Most leaders will lead or be a part of a reorganisation effort (a reorg) at some point. And for good reason: two thirds of reorgs add value. In a world which is facing accelerated change they are increasingly necessary: whether automation in manufacturing, electric vehicles in automotive, renewables in energy, new platforms in marketing, or Brexit in government. 

Even Lego has recently announced a reorganisation of the company to drive growth and brand cohesion: interesting, as reorgs sometimes seem like a complicated Lego puzzle.  

 But, unfortunately, everyone hates them.   

 Imagine, for a moment, that you would launch a new R&D initiative, capital project or product without stopping to ask if it made sense to do so; that you would design that initiative based on a few high-level Powerpoint slides of 'best practices' gleaned from your competitors’ activities, without regard to your own company’s strengths and weaknesses; that you would attempt to keep the whole thing hushed up, despite having a team encamped around the CEO’s office; that you would declare victory for the initiative when you had a few high-level sketches of the concept; and that you would face with equanimity the fact that the whole process would upset your staff and cause a number of them to leave. No leader would do this. But that’s the way most reorgs are run.  

 As a consequence, only one in six reorgs delivers the planned objectives in the planned time.  

 It does not need to be this way. Reorgs can deliver more value and cause less upset. In our book, Reorg – How to Get it Right, we lay out five simple steps, based on our combined 25 years’ experience and a survey of 1,800 executives: first, how to work out the costs and benefits over time; second, how to assess the company’s current strengths and weaknesses; third, how to develop multiple options for the answer and choose between them; fourth, how to get the plumbing and wiring of your new organisation right; and fifth, how to check it is delivering what you wanted and to make course corrections if it is not. It is not rocket science.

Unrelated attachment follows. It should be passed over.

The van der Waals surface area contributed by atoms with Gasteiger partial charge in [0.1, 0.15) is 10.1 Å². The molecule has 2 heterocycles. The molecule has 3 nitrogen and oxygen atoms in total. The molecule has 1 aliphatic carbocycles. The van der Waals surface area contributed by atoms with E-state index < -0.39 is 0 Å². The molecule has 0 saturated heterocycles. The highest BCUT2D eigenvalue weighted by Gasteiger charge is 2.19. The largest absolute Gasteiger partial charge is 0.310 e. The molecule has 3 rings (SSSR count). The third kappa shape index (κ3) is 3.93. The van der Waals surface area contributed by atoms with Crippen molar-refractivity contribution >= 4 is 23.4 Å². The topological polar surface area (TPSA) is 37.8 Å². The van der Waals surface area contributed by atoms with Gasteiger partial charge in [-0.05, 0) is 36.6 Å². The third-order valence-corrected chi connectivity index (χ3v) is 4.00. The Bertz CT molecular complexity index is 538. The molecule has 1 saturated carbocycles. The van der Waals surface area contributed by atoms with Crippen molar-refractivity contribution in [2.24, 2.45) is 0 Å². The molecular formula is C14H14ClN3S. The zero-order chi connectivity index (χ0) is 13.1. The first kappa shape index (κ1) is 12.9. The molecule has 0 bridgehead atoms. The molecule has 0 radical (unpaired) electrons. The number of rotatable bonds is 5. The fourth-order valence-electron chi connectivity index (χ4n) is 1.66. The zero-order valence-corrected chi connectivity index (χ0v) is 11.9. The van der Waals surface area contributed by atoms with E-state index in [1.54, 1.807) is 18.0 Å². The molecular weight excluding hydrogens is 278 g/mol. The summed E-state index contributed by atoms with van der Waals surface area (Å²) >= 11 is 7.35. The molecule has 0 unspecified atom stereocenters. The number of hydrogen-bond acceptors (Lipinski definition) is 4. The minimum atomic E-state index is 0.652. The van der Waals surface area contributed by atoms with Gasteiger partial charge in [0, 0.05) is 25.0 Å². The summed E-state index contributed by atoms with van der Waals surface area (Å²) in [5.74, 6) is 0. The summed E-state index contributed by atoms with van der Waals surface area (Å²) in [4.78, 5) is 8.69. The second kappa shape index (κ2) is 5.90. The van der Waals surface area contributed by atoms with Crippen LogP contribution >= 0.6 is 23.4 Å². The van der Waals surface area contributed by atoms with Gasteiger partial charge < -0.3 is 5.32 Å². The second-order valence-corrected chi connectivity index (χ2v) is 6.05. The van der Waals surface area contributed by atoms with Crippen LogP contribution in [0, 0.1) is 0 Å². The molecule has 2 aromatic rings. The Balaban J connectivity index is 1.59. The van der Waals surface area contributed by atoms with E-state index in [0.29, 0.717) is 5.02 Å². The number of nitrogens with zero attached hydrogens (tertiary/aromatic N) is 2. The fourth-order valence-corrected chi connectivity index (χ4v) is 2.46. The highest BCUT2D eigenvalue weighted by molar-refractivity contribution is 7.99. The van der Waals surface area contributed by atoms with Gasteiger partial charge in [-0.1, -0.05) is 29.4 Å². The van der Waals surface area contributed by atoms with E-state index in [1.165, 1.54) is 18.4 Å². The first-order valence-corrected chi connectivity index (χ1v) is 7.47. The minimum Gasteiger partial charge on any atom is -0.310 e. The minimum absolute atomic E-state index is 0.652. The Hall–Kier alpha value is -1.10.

As a leader, whether running the whole reorg, or a part of it, there are three things you can do to ensure success.  


Insist on a solid business rational  

According to our survey (and commonsense!), “a leader’s desire to shake things up round here” is the least-successful reason for a reorg. If you are running one, you owe it to your staff – who will be disrupted – to ensure that it is worthwhile. If you are a leader involved in, but not running, the reorg, ask the question. In a JV situation, a young British leader asked the CEO of their Asian partner company for the rationale behind the reorg. Her colleagues were worried, but the CEO saw it as a very reasonable question.  

Get involved - and involve your staff 

Oftentimes, leaders outsource their reorg to consultants or HR because it feels too complicated or upsetting or – worse – because it gives them plausible deniability. HR and consultants can help, but it will be you leading the organisation that results. So get involved and shape the answer. Involvement is also a way to diffuse opponents. Don’t go around difficult leaders: involve them in the process or they will trip you up later. One such leader told us, at the end of a reorg, “I don’t agree with the answer, but I can’t fault the process and the fact that people listened to my views, so I’m prepared to accept it”.  

Communicate with your staff 

In an interview for the book, Iain Conn, chief executive of Centrica, who has led three major reorgs, told us: "You need to treat people with real respect and dignity, telling them what is happening and when. You need to
 keep communicating with people. The biggest mistake is to communicate once and think you are done. You should keep communicating, even things people have heard already, so they know that you mean it." 

 Your staff are worried. So, even if you don’t know the 'answer' yet, tell them what is happening, when, and what it means for them. Don’t think that you can keep the reorg secret: news always leaks out and, if it comes out this way, you are instantly on the back foot.    

Reorgs are never simple. There will be some upset. But, if you follow our five steps, and remember the advice above - if you can keep your head when all about you are losing theirs and blaming it on you – then you will deliver more value and minimise the upset.